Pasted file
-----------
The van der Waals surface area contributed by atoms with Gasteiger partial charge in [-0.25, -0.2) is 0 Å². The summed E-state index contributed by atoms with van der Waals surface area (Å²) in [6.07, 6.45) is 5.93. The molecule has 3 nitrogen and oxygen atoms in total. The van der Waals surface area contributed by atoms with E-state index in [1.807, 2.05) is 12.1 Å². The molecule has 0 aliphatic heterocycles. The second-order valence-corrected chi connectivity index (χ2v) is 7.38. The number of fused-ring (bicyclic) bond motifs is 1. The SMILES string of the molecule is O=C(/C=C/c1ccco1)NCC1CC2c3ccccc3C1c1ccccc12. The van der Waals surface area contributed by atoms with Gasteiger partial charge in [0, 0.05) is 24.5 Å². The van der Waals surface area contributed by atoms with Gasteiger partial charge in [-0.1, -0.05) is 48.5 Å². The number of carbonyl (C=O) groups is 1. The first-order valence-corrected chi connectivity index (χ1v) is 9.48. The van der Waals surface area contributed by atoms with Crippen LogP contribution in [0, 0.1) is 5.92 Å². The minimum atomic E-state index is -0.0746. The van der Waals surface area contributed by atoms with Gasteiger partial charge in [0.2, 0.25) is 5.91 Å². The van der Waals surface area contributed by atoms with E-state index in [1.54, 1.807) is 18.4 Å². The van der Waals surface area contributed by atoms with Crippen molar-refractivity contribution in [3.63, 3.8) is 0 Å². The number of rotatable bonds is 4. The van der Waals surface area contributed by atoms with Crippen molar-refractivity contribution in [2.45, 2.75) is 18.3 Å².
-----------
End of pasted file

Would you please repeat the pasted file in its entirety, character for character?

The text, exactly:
The van der Waals surface area contributed by atoms with Gasteiger partial charge in [-0.25, -0.2) is 0 Å². The summed E-state index contributed by atoms with van der Waals surface area (Å²) in [6.07, 6.45) is 5.93. The molecule has 3 nitrogen and oxygen atoms in total. The van der Waals surface area contributed by atoms with E-state index in [1.807, 2.05) is 12.1 Å². The molecule has 0 aliphatic heterocycles. The second-order valence-corrected chi connectivity index (χ2v) is 7.38. The number of fused-ring (bicyclic) bond motifs is 1. The SMILES string of the molecule is O=C(/C=C/c1ccco1)NCC1CC2c3ccccc3C1c1ccccc12. The van der Waals surface area contributed by atoms with Gasteiger partial charge in [0, 0.05) is 24.5 Å². The van der Waals surface area contributed by atoms with Gasteiger partial charge in [-0.1, -0.05) is 48.5 Å². The number of carbonyl (C=O) groups is 1. The first-order valence-corrected chi connectivity index (χ1v) is 9.48. The van der Waals surface area contributed by atoms with Crippen LogP contribution in [0, 0.1) is 5.92 Å². The minimum atomic E-state index is -0.0746. The van der Waals surface area contributed by atoms with Gasteiger partial charge in [0.2, 0.25) is 5.91 Å². The van der Waals surface area contributed by atoms with E-state index in [1.54, 1.807) is 18.4 Å². The van der Waals surface area contributed by atoms with Crippen molar-refractivity contribution in [3.63, 3.8) is 0 Å². The number of rotatable bonds is 4. The van der Waals surface area contributed by atoms with Crippen molar-refractivity contribution in [2.45, 2.75) is 18.3 Å².